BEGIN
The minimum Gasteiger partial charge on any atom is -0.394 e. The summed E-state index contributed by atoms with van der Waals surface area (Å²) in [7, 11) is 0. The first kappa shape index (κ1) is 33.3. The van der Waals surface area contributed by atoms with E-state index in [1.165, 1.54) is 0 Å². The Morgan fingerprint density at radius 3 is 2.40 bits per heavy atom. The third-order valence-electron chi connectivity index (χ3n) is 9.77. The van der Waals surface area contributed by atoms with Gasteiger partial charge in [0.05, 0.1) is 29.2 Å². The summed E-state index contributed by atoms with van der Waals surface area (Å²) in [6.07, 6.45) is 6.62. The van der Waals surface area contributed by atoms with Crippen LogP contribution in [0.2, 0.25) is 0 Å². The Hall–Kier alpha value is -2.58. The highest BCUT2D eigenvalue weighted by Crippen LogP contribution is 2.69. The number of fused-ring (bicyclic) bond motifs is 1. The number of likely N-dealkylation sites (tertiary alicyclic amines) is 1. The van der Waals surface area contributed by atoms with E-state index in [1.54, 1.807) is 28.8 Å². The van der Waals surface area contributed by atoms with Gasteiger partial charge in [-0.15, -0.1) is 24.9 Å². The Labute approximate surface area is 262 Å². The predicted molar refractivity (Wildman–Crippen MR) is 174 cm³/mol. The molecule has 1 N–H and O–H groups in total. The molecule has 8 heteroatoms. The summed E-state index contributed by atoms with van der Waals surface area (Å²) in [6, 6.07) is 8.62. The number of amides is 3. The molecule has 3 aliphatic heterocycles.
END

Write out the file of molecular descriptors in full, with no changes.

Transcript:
The minimum Gasteiger partial charge on any atom is -0.394 e. The summed E-state index contributed by atoms with van der Waals surface area (Å²) in [7, 11) is 0. The first kappa shape index (κ1) is 33.3. The van der Waals surface area contributed by atoms with E-state index in [1.165, 1.54) is 0 Å². The Morgan fingerprint density at radius 3 is 2.40 bits per heavy atom. The third-order valence-electron chi connectivity index (χ3n) is 9.77. The van der Waals surface area contributed by atoms with Gasteiger partial charge in [0.05, 0.1) is 29.2 Å². The summed E-state index contributed by atoms with van der Waals surface area (Å²) in [6.07, 6.45) is 6.62. The van der Waals surface area contributed by atoms with Crippen LogP contribution in [0.2, 0.25) is 0 Å². The Hall–Kier alpha value is -2.58. The highest BCUT2D eigenvalue weighted by Crippen LogP contribution is 2.69. The number of fused-ring (bicyclic) bond motifs is 1. The number of likely N-dealkylation sites (tertiary alicyclic amines) is 1. The van der Waals surface area contributed by atoms with E-state index in [1.54, 1.807) is 28.8 Å². The van der Waals surface area contributed by atoms with Gasteiger partial charge in [-0.15, -0.1) is 24.9 Å². The Labute approximate surface area is 262 Å². The predicted molar refractivity (Wildman–Crippen MR) is 174 cm³/mol. The molecule has 1 N–H and O–H groups in total. The molecule has 8 heteroatoms. The summed E-state index contributed by atoms with van der Waals surface area (Å²) in [6, 6.07) is 8.62. The number of amides is 3. The molecule has 3 aliphatic heterocycles.